The Channel 4 Comedy Gala, in aid of Great Ormond Street Hospital, brought together an unprecedented wealth of talent from the world of comedy and beyond.
The O2 was packed out, in anticipation of ‘a 3 hour comedy relay’. Each comedian appearing for this worthy cause had approximately 3-5 minutes on stage, performing a mixture of old and new material. With a great view near the stage, Stomp kicked off the show rolling out Alan Carr from one of their dustbins. After warming-up the audience, the comedy baton was passed to Jason Manford, Jo Brand and Sean Lock.
Jonathon Ross then took over presenting duties, introducing Kevin Bishop and Patrick Kielty. After a short video message from Ricky Gervais, Wossy managed to convince the audience to shout out the C word in unison. I wonder if that will make the DVD cut. Rob Brydon and Gok Wan followed, with a pre-recorded Kevin Bishop routine, before introducing Andy Parsons and Mark Watson.
A few boos as Katie Price and Alex Reid entered the stage, soon turned to cheers as they introduced Michael McIntyre, who was subsequently chased off stage as he mimmicked the cage fighter. After a short interval, Bill Bailey accompanied by Kevin Eldon, performed a superb musical routine.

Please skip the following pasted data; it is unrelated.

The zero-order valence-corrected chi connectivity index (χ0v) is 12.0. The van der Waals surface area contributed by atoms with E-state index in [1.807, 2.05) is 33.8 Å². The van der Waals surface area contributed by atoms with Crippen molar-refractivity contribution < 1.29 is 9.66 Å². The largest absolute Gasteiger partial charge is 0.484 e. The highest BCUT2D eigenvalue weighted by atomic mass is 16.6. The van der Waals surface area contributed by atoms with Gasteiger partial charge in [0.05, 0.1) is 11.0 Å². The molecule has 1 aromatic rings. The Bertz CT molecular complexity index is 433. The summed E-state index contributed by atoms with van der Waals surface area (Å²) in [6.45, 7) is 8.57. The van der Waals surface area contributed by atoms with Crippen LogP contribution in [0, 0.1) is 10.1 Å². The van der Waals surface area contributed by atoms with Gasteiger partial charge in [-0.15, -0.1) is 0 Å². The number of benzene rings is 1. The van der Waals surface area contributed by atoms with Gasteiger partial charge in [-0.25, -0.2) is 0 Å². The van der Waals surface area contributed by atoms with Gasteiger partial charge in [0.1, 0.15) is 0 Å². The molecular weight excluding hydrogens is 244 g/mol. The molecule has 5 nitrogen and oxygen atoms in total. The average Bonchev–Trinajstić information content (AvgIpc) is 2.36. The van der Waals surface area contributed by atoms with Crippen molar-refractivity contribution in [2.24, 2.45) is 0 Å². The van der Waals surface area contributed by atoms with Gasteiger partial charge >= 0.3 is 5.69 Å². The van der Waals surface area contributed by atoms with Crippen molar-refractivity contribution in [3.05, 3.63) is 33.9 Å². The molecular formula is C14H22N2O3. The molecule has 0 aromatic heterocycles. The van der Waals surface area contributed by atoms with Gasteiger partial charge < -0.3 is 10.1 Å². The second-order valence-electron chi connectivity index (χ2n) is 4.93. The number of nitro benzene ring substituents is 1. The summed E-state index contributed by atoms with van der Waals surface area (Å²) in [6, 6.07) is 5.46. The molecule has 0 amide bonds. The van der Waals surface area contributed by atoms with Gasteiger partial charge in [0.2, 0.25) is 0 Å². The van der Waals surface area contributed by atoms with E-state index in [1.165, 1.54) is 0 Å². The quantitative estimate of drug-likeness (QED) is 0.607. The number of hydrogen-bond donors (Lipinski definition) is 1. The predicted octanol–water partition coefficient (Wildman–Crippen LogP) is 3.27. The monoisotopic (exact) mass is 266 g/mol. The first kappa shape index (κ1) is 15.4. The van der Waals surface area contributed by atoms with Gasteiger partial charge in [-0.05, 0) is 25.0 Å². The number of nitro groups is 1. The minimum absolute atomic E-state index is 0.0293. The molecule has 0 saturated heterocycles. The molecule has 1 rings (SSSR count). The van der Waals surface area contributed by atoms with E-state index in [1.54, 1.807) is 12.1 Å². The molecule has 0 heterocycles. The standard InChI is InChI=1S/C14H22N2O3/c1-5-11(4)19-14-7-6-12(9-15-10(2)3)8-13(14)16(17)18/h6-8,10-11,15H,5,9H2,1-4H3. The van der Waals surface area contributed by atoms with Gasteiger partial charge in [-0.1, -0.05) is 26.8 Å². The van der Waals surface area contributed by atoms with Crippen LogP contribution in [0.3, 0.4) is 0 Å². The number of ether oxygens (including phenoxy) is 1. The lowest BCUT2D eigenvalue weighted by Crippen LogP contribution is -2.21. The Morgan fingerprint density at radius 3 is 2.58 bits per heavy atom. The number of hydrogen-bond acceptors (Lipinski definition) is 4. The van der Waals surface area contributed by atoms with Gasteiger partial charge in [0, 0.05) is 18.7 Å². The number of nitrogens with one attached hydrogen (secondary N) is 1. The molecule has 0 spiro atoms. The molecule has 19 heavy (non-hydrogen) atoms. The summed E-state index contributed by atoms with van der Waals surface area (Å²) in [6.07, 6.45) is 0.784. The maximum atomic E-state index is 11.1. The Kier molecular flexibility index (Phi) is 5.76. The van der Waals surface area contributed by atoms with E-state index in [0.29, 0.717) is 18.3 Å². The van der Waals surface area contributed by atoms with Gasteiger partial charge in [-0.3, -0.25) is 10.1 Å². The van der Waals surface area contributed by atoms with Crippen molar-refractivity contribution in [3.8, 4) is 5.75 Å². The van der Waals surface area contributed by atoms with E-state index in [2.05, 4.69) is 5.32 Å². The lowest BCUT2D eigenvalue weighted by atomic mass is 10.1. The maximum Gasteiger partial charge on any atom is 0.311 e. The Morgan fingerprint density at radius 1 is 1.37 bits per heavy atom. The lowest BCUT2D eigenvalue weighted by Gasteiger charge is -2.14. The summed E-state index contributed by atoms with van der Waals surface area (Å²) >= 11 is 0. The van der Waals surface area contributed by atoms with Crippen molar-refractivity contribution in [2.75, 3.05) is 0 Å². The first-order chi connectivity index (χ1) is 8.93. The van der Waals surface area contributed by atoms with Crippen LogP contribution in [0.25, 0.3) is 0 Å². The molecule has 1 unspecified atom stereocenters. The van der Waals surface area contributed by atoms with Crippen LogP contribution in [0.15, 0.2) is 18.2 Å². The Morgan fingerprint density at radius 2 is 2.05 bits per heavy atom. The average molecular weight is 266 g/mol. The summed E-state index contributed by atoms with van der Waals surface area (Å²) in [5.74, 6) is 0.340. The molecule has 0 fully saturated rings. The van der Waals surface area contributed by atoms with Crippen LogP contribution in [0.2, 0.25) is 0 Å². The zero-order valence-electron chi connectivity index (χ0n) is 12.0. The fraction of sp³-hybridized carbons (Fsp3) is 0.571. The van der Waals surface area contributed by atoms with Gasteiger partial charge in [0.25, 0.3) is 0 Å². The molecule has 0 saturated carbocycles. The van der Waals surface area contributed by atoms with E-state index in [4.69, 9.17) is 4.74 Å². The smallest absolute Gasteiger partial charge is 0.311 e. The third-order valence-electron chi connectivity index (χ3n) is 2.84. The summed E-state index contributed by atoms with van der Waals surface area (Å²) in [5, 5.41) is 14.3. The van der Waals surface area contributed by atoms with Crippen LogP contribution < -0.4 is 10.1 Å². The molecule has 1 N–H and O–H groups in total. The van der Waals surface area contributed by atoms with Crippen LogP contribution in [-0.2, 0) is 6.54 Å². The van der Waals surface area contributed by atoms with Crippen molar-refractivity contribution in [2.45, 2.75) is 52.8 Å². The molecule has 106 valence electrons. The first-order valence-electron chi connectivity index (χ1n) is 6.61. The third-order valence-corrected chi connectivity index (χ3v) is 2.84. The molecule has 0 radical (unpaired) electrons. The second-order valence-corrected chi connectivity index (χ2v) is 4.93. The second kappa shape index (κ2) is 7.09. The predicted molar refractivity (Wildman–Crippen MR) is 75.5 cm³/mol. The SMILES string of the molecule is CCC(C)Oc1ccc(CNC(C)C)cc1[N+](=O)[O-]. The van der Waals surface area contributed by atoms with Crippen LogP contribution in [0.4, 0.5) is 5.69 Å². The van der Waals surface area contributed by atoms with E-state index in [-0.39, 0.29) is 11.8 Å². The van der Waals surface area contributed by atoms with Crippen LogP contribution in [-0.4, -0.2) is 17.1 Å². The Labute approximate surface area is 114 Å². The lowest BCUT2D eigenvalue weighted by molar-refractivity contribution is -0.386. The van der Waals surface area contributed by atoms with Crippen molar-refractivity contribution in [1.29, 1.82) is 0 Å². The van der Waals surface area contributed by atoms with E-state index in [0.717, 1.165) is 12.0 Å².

The mis-matched Christine Blakely and Facejacker’s Terry Tibbs eventually paved the way for Jack Dee. He humourously destroyed many of the performers backstage, before announcing Shappi Khorsandi onto the stage. The adorable Catherine Tate’s Nan joined in with the action, before introducing Noel Fielding. James Corden’s Smithy and Ruth Jones’s Nessa were up next before passing the baton to John Bishop.
David Mitchell took over presenting duties, in advance of the appearances of Jack Whitehall and Rich Hall. The comedy finale featured Jack Dee welcoming Lee Evans onto the stage. At the end of his performance, Jack Dee gave Lee Evans a Channel 4 award for outstanding comedy. He accepted it and immediately put it up for auction, with one member of the audience offering £5,000.
It was a superb night of relentless comedy, with a long-list of exceptional performances. The Channel 4 Comedy Gala was an outstanding success, raising over £800,000 for Great Ormond Street Hospital. A big thank you goes out to everyone involved on putting together such a great event.
With the fraudulent activity, and subsequent collapse, of telecoms giant WorldCom having such a destructive impact on my business, it was fitting to catch a play on energy goliath Enron’s colossal scam.
I hadn’t seen a play since childhood, primarily because I’ve never really been a fan of ‘over-acting’. But considering the subject matter, the comedy style and the rave reviews, I was really looking forward this. Arrived just in time to take our seats in the impressive Noel Coward Theatre.
Enron was superbly performed with a clever mix of music and comedy. The first half was a complete joy, with everyone on a massive high during the super-quick rise of the company. With extremely questionable accounting techniques to trading fictitious energy resources, Enron established itself as one of the world’s most powerful players in the energy market.